This rare and highly significant Waltham full hunter pocket watch was presented by President of the United States Calvin Coolidge to E. Maycock, the Captain of the British steamer Defender, in 1926. As part of a presidential tradition first instituted by Abraham Lincoln, Coolidge presented this watch to Maycock for assisting the U.S. Coast Guard schooner Lincoln when it caught fire off the coast of North Carolina. This handsome timepiece is as beautifully crafted as it is important. An intricate engraving of the Great Seal of the United States adorns the front case, while a dedication celebrating the heroic action of the recipient is inscribed on the cuvette.
Crafted of 14K gold, this keyless wind watch is known as a Riverside model, Movement No. 16071035. The 23-jewel movement features a white enamel dial with black painted Arabic numerals and red five-minute indication and tells the time with blued steel spade hands. This is truly an exceptional piece of United States and naval history.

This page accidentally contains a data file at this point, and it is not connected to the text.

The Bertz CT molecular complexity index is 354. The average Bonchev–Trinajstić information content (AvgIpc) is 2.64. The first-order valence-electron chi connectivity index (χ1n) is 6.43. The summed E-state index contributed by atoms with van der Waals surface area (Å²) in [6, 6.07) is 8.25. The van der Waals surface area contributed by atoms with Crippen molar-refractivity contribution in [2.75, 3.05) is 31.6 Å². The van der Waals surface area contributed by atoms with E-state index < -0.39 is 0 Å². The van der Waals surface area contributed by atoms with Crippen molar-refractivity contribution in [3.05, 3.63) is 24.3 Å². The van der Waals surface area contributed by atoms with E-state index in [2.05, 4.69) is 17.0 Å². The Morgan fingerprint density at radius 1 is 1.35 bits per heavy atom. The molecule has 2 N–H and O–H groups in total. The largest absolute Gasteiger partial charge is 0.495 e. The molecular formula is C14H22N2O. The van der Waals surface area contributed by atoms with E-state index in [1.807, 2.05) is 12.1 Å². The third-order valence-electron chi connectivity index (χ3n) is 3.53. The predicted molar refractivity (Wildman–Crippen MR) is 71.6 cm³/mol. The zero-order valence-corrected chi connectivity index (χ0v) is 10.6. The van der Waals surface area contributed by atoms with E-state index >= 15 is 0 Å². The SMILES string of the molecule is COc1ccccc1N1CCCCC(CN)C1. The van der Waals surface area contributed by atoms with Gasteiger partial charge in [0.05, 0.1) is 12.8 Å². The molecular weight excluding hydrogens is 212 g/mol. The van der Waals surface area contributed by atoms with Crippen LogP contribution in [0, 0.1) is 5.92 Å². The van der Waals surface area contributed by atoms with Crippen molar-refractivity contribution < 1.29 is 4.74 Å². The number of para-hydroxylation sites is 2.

Features the engraved dedication: “From the President of the United States to E. Maycock, Master of the British Steamship Defender, in recognition of his humane services in effecting the rescue at sea, on December 18, 1926, of the crew of the shipwrecked United States Coast Guard Cutter Lincoln.”
The USCGC Lincoln was a former rum runner seized by the Coast Guard and commissioned into service in 1926, and she was used as a patrol boat tender and supply vessel off the East Coast. On December 18, 1926, the Lincoln caught fire off the coast of North Carolina after her fuel tank exploded, forcing the crew to abandon ship as it sank. A passing British steamer, the RMS Defender, captained by E. Maycock, responded to the distress call and weathered heavy seas, winds and fire during the five-hour rescue attempt. Ultimately, they saved two of the Lincoln’s crew. President Coolidge awarded the entire crew of the Defender the Presidential Gold Lifesaving Medal, and further awarded Captain Master E. Maycock the present watch in recognition of his services.
In 1862, President Lincoln obtained permission from Congress to award special pocket watches to masters of foreign vessels who were instrumental in the rescue of American ships and crews. This was known as the “Official Award to Non-Citizens of the United States of America for Saving Lives at Sea.” A rescue at sea was considered one of the noblest acts a person could perform. Such an extraordinary act of heroism, especially of an American by a non-U.S. Citizen, was considered an act that deserved acknowledgment by the highest officer in the nation, and very few have received such an honor.